Thankful Enough to Share

Chapters six and seven of 2 Kings record an interesting event in the history of Israel. The king of Aram had mobilized his army and advanced into Israelite territory. He laid siege to the city of Samaria, trying to outlast the Israelites with the hope that they would run out of food and be forced to surrender. The strategy was working. There was such a great famine in the city that even a donkey’s head would bring a big price, if you could find one. Other food was either unavailable or priced at ridiculously high levels. Some even resorted to cannibalism in order to survive.

When the king of Israel heard about the cannibalism, he was shocked into a state of anger and grief, and he blamed the prophet Elisha for the city’s misfortune. All too often, when things go wrong, some people blame God or God’s messenger. In his anger, the king sent an executioner to cut off Elisha’s head. Then the king apparently had second thoughts and set out for Elisha himself, hoping he was not too late to spare the prophet’s life.

When the king arrived at Elisha’s house, the prophet was safe, and he had a welcome prophecy from the Lord. The famine would end the very next day, and food would be available for reasonable prices. The king, yearning for any small glimmer of hope, apparently believed the prophecy. His right-hand man, however, ridiculed the idea, thinking it was impossible. Elisha told him that he would see it happen with his own eyes, but he would not eat any of the food.

Then the story shifts to four men with leprosy who were outside the city gate. Lepers were excluded from society because of their disease. They had to count on other people to bring them food they needed to survive. But because of the famine, no one had any food to share with these four men.

The leprous men realized that they had no other options, so they decided to throw themselves on the mercy of the Aramean army. If they did nothing, they would die. What did they have to lose?

When the four men entered the Aramean camp, they found it abandoned. God had intervened on behalf of his helpless people. He had caused the Arameans to hear the sound of horses and chariots and a great army, so they fled for their lives, leaving all of their supplies behind. So the four men entered one of the tents and began to eat and drink. Then they took silver, gold and clothes and went off and hid the loot for themselves. Then they had a moment of self-examination. 2 Kings 7:9 says, “Then they said to each other, ‘What we’re doing is not right. This is a day of good news and we are keeping it to ourselves. If we wait until daylight, punishment will overtake us. Let’s go at once and report this to the royal palace.’”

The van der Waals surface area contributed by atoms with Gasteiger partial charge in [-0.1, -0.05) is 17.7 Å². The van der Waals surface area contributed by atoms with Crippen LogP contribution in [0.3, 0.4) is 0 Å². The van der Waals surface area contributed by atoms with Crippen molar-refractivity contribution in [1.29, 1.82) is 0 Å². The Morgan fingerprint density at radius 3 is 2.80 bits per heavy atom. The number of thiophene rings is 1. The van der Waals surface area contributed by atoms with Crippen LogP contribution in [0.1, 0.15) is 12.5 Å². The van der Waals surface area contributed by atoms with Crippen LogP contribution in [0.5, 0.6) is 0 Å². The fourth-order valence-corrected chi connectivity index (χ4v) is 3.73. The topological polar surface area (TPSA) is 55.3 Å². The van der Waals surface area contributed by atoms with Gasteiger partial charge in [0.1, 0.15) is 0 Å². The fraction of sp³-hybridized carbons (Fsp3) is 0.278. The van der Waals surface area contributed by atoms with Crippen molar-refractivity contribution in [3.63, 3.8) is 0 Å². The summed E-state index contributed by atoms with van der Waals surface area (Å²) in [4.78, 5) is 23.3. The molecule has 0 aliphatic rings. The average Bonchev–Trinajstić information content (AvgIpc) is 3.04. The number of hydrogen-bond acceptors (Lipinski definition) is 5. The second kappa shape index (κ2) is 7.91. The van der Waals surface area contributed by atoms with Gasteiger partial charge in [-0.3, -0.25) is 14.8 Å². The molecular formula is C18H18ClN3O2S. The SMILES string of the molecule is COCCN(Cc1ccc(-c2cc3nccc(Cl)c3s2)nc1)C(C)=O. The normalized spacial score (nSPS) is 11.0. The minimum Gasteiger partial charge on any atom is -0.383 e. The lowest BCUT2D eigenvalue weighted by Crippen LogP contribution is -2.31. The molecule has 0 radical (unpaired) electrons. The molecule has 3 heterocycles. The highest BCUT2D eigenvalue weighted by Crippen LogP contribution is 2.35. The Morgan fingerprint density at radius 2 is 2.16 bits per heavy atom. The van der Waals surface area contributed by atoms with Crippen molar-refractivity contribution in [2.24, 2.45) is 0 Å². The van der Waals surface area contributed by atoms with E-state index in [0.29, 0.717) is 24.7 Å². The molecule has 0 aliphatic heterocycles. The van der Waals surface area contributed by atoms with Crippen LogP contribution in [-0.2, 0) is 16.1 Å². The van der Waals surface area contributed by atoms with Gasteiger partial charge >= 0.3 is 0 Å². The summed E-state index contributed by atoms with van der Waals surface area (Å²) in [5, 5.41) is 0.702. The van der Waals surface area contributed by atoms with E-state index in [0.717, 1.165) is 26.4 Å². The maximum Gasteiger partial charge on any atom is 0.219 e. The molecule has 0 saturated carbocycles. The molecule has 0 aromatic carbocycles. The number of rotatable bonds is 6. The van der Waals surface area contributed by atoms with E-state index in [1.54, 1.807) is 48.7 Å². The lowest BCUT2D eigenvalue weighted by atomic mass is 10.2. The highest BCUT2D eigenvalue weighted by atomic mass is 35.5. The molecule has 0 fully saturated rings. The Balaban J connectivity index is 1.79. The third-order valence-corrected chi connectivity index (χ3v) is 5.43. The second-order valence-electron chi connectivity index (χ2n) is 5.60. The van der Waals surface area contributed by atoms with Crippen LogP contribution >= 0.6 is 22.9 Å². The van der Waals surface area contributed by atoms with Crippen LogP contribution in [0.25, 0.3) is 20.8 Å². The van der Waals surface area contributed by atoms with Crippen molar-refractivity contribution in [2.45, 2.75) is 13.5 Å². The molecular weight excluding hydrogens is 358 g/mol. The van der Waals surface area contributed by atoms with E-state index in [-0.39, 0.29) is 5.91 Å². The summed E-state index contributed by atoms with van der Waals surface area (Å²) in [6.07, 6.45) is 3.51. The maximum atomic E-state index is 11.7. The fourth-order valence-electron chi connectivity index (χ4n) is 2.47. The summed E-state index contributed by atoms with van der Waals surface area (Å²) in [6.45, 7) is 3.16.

So they went and told the gatekeepers the good news, and it was reported in the palace. The king was awakened and told of the report. He was skeptical, however, thinking that it could be a trap. His advisors suggested that they send out a scouting party. So that’s what they did, and the scouts came back with the report that everything was just the way the lepers had said. The Arameans had abandoned their camp, and food and drink was readily available.

The people went out to get the food that they so desperately needed, and in the rush, they trampled to death the king’s right-hand man. The prophecy came true! God provided salvation for his people, but the man who doubted this could happen saw it with his own eyes, but was denied the opportunity to participate in the blessed event.

So what important truths do we need to understand from this story?

First of all, we all need salvation. The Bible says that all sin and fall short of the glory of God and that the wages of sin is death.

Secondly, there is nothing we can do to save ourselves. We must trust in the hand of God to do that for us, and in his grace and mercy he has provided salvation for us through his Son, the crucified and risen Jesus. Those who refuse to believe will not receive the blessing of salvation.

Finally, we need to realize that this news is too good to keep to ourselves! Like the leprous men in the Scripture, we need to share the good news about salvation through Jesus with people who are currently dying in their sins. If we are truly thankful for our salvation, we will be willing and eager to share the good news with others.

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